Posted in Military Roundup

Military Roundup

Photo of the Day: Marines in Norway

Military history: ‘Flaming Joe’ returns to Iwo Jima (now called Iwo To).

The House of Representatives has voted to exempt TRICARE from the health reform bill. But if Obamacare is such a great thing, then why keep veterans out?

Haditha: Wuterich seeks to dismiss charges

Hillary Clinton tells audience that the U.S. will not “compromise on its commitment” to prevent Iran from obtaining a nuclear weapon. What exactly is our “commitment,” and what will it do to prevent Iran from nuking up? She also stated that U.S. support for Israeli security is “rock solid, unwavering, enduring and forever.” Talk about a “willing suspension of disbelief.” Judging by our foreign policy, one would think that Israel is the genocidal country that also happens to be killing our troops in two theaters – not Iran, who we seem to be placating at every opportunity.

In case you missed it, the American Civil Liberties Union (more accurately – the American Communist Lawyers Union) has filed a lawsuit demanding the basis for conducting targeted killings with armed drones.

Posted in Military History

65 years ago: The Battle of Iwo Jima

First Iwo Jima Flag Raising
Marines raise the U.S. flag on Mount Siribachi on Feb. 23, 1945. Holding the flagpole are Sergeant H.O. Hansen, Platoon Sergeant E.I. Thomas, and First Lieutenant H.G. Schrier. In the foreground Private First Class J.R. Michaels stands guard with an M-1 Carbine. Corporal C.W. Lindberg is behind him. USMC Photo/SSgt. Louis R. Lowery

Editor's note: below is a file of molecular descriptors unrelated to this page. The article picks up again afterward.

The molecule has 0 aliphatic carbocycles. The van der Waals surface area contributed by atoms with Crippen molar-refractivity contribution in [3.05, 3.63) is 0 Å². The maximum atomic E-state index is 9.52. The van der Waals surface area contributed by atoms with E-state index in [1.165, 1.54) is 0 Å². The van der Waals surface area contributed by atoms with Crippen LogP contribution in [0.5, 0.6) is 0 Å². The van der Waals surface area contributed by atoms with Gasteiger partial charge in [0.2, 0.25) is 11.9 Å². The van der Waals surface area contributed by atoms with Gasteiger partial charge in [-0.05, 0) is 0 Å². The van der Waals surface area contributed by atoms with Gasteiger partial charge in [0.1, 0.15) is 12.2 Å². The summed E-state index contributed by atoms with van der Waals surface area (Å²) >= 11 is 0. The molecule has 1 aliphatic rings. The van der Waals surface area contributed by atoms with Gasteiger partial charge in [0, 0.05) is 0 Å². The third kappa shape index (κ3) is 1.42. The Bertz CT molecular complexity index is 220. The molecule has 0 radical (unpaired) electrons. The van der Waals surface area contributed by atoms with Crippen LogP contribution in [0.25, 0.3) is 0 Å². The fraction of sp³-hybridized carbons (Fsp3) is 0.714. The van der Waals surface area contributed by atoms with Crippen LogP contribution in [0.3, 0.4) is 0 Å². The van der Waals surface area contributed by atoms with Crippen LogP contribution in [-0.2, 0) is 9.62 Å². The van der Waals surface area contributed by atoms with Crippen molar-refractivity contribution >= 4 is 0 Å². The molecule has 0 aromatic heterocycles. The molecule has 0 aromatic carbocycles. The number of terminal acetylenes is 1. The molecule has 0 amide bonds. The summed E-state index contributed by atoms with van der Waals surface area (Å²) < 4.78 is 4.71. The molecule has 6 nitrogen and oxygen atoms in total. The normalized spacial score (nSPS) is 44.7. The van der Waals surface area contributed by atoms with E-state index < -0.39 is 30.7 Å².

On Feb. 19, 1945, thousands of Marines landed on the beaches of Iwo Jima, the first U.S. assault on Japanese home islands. For over a month, the Marines fought an epic fight with Japanese troops before declaring the island secured on March 16, 1945. Of the thousands (estimates run as high as 22,000) of Japanese troops defending the island, only 216 were captured. The rest were either killed either in battle or by ritual suicide.

The intense fighting produced over 26,000 U.S. casualties. Nearly 7,000 Marines (and 300 sailors) were killed. After the battle, Admiral Chester Nimitz said, “Among the Americans serving on Iwo island, uncommon valor was a common virtue.”

Indeed, 27 Medals of Honor were awarded to Marines and sailors for their actions at Iwo Jima. Unto the Breach will post each Honor citation on the anniversary of the action, so check back frequently.

Posted in Real American Heroes

Charles J. Berry Medal of Honor citation

Navy MOH CitationThe President of the United States in the name of The Congress takes pride in presenting the MEDAL OF HONOR posthumously to

CORPORAL

CHARLES JOSEPH BERRY

MARINE CORPS

for service as set forth in the following

CITATION: